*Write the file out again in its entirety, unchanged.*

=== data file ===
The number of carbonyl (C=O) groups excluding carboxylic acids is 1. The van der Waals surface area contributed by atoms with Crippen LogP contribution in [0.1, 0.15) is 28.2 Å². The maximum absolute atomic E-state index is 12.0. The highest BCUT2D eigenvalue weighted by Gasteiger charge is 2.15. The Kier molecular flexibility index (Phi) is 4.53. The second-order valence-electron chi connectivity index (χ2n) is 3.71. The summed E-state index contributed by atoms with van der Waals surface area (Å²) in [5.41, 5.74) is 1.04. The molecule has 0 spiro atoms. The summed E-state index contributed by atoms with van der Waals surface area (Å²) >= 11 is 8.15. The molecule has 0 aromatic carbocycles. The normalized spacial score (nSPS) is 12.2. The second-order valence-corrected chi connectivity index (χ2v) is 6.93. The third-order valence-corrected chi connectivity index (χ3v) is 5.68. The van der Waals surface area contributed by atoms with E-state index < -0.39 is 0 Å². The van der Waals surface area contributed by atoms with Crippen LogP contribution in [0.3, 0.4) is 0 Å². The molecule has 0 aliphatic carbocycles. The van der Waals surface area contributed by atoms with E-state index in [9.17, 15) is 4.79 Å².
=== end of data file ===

The number of carbonyl (C=O) groups excluding carboxylic acids is 1. The van der Waals surface area contributed by atoms with Crippen LogP contribution in [0.1, 0.15) is 28.2 Å². The maximum absolute atomic E-state index is 12.0. The highest BCUT2D eigenvalue weighted by Gasteiger charge is 2.15. The Kier molecular flexibility index (Phi) is 4.53. The second-order valence-electron chi connectivity index (χ2n) is 3.71. The summed E-state index contributed by atoms with van der Waals surface area (Å²) in [5.41, 5.74) is 1.04. The molecule has 0 spiro atoms. The summed E-state index contributed by atoms with van der Waals surface area (Å²) >= 11 is 8.15. The molecule has 0 aromatic carbocycles. The normalized spacial score (nSPS) is 12.2. The second-order valence-corrected chi connectivity index (χ2v) is 6.93. The third-order valence-corrected chi connectivity index (χ3v) is 5.68. The van der Waals surface area contributed by atoms with E-state index < -0.39 is 0 Å². The van der Waals surface area contributed by atoms with Crippen LogP contribution in [0.3, 0.4) is 0 Å². The molecule has 0 aliphatic carbocycles. The van der Waals surface area contributed by atoms with E-state index in [9.17, 15) is 4.79 Å².